The penance to Terapanthis is considered to be very severe. The dress of Teapanthi monks and nuns is akin to that of Sthankavasi monks and nuns. But there is a difference in the length of mumhapatti, i.e., a piece of white cloth kept on the mouth. The Terapanthis believe that idolatry does not provide deliverance and attach importance to the practice of meditation.
Further, is may be stressed that the Terapantha is known for its disciplined organisation characterised by one Acharya (i.e., religious head), one code of conduct and one line of thought. the Terapanthis are considered reformists as they emphasise simplicity in religion. For example the Terapanthis do not even construct monasteries for their monks, who inhabit a part of house which the householders build for themselves. Recently their religious head, Acharya Tulsi, had started the Anuvrat Andolana, that is, the small vow movement, which attempts to utilise the spiritual doctrines of Jainas for moral uplift of the masses in India.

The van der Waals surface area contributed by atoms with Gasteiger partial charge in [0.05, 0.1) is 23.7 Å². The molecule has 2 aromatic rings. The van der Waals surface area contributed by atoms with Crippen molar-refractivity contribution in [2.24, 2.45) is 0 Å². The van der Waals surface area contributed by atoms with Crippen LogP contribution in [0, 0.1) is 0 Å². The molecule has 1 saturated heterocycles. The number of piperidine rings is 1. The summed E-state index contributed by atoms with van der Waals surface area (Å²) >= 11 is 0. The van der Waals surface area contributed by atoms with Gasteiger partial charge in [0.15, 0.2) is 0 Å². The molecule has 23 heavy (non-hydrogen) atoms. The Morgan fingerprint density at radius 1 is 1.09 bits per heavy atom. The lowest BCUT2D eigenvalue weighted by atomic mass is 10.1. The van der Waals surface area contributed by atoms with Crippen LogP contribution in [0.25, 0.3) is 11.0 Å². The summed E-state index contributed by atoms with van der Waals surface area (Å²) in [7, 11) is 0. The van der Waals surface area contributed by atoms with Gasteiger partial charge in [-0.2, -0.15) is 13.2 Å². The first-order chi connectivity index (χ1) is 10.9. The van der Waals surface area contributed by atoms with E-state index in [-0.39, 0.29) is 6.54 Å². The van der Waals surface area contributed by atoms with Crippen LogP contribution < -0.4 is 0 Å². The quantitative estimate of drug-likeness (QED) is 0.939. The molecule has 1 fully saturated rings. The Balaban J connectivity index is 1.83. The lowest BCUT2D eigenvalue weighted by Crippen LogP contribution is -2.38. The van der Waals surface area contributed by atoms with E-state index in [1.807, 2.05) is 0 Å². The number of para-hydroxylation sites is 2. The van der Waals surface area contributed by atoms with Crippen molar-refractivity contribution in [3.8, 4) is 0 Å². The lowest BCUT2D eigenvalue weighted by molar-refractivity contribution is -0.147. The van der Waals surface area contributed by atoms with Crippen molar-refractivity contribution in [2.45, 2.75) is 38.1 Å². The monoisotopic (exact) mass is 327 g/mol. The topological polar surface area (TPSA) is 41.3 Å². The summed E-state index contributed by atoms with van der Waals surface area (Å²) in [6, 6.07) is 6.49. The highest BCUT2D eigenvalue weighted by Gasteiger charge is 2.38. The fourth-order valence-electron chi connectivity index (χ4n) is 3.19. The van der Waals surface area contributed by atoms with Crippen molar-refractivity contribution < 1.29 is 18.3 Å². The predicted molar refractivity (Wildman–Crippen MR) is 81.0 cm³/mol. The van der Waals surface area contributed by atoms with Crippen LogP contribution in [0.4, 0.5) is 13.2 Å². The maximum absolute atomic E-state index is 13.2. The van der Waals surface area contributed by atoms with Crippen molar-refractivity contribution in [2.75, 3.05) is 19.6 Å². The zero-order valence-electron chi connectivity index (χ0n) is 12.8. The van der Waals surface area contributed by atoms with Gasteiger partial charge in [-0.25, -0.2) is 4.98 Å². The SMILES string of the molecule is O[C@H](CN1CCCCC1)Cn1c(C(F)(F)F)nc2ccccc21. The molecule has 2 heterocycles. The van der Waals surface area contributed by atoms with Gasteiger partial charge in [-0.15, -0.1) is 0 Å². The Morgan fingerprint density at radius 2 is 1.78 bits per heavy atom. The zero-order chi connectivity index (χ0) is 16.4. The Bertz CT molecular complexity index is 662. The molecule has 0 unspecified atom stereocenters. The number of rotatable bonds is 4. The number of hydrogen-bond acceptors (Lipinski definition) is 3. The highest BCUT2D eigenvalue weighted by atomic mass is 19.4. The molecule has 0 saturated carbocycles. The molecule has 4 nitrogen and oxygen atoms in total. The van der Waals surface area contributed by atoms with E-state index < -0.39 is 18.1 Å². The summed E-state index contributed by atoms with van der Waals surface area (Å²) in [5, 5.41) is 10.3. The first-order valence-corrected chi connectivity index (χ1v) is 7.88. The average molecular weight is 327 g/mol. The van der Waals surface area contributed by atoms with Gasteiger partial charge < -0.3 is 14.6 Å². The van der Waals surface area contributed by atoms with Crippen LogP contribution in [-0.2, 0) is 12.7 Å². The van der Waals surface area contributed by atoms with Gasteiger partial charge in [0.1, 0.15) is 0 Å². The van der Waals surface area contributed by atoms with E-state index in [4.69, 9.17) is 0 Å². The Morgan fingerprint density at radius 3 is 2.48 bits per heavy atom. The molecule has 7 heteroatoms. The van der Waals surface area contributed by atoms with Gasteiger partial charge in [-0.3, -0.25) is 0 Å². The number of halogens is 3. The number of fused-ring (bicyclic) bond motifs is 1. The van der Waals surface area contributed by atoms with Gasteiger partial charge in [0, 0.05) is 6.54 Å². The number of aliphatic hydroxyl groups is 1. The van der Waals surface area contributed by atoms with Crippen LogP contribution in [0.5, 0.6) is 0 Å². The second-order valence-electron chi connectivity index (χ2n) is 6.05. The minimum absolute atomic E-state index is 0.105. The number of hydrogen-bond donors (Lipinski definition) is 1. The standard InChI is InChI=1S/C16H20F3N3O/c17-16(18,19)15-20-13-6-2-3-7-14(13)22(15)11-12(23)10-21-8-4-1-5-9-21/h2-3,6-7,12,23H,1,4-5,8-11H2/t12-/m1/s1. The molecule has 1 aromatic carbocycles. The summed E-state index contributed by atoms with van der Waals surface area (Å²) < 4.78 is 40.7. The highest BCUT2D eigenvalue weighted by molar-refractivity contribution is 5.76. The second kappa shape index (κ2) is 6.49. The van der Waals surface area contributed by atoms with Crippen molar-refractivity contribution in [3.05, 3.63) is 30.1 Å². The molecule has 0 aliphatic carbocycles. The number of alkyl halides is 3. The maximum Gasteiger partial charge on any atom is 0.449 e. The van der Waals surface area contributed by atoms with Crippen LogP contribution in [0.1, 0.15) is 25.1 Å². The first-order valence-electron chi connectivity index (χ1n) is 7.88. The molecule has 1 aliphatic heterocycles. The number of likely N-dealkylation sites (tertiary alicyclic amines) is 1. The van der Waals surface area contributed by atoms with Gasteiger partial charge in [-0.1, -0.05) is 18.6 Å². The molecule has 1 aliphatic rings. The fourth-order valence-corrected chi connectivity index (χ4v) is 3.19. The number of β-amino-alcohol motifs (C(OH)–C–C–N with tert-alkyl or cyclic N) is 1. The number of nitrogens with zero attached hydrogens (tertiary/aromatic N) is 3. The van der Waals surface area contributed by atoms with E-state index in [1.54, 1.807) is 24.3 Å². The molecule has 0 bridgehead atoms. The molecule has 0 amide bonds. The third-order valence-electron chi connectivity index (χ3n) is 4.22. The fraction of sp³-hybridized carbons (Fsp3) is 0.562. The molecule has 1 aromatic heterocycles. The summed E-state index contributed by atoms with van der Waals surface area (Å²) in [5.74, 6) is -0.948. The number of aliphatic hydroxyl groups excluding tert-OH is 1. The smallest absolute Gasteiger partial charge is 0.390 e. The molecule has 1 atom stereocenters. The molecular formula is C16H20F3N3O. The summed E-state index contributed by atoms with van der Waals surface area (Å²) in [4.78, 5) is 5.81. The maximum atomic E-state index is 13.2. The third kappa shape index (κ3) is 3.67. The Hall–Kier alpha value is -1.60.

The rise of Terapantha is the last big schism in the Swetambar sect and this Pantha is becoming popular. The Terapanthis are still limited in number and even though they are noticed in different cities in India, they are concentrated mainly in Bikaner, Jodhpur and Marwar areas of Rajasthan.